We have not even started a debate yet, so when you write that "My point is this: SCP is historically irrelevant" – I don't know what that means, or what position it is directed against. If you mean to say that the law of value can't apply in SCP (or if this phrase is misleading, just call it exchange by individual producers prior to capitalism), then this would at least connect to an actual debate carried on by Parvus/Rubin against Engels/Kautsky/Dunaevsky etc.

I don't deny that Marx uses abstraction in his tracing of the genesis of exchange value, money. My modest, not-at-all-contrarian, point is that it applies also to the commodity/money prior to capitalism, and that it entails a progressive historical development from a society without exchange, or mere barter, to one where exchange developed (again, still quite primitive, marginal) but still enough to speak of such a category as world money.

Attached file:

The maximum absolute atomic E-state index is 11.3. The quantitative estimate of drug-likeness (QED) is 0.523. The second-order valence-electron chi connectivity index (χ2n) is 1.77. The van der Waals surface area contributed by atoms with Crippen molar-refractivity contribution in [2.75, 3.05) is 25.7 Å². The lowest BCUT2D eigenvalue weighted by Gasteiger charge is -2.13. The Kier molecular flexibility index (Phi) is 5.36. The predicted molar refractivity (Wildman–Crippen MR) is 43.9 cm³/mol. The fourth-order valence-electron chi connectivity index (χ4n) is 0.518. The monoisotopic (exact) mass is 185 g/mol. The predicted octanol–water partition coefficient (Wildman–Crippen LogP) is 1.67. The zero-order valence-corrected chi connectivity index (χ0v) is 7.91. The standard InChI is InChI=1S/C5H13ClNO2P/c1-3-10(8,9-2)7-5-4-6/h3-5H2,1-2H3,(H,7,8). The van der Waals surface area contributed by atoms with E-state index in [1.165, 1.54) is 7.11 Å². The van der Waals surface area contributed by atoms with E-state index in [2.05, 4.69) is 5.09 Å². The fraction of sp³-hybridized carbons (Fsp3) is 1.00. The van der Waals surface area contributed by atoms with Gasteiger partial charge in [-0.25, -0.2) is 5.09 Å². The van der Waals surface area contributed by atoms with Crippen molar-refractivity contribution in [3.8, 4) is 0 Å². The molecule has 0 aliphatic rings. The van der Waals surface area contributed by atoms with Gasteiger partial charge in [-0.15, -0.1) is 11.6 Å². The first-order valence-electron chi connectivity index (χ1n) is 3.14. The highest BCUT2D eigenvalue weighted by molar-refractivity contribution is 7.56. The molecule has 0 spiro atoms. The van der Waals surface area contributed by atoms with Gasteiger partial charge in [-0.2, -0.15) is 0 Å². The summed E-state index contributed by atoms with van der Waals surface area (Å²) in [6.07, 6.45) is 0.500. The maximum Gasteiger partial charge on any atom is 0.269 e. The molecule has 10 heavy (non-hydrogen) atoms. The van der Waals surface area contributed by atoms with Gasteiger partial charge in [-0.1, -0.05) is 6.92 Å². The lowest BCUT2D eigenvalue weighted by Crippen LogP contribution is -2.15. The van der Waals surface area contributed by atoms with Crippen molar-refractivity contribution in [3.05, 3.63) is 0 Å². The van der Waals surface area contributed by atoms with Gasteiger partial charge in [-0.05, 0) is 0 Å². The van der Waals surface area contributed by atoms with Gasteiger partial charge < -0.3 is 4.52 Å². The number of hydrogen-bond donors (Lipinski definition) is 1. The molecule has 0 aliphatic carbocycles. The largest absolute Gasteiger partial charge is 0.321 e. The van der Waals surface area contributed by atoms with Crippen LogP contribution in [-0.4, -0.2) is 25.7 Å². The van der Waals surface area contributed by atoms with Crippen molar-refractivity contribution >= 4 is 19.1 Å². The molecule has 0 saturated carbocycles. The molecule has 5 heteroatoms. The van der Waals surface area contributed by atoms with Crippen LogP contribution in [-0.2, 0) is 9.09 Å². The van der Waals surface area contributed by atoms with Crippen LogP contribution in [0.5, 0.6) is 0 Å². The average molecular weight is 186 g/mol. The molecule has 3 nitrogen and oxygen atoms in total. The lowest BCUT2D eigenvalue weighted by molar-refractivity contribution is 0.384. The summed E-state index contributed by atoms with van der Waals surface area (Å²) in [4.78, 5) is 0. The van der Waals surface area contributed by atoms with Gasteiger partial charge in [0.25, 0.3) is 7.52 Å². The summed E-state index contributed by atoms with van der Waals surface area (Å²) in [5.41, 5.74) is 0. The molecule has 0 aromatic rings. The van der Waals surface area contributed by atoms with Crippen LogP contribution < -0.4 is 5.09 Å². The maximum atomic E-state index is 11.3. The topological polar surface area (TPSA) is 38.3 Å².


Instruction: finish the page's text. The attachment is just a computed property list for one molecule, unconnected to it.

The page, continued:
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 Post subject: Re: On "New Imperialism"
PostPosted: Fri Sep 30, 2016 4:20 pm 
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Alright Noa, you've openly contradicted yourself a few times at this point.

You began this by saying that SCP as a dominant mode of production DID exist, later you claim it didn't exist as a dominant mode of production, later still you claim it did.

SCP is not a dominant mode of production, can not be a dominant mode of production.

Arty if you want me to split the discussion about SCP away from your topic into a new topic I will.

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 Post subject: Re: On "New Imperialism"
PostPosted: Fri Sep 30, 2016 4:58 pm 
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Splitting seems like the logical thing to do. Thanks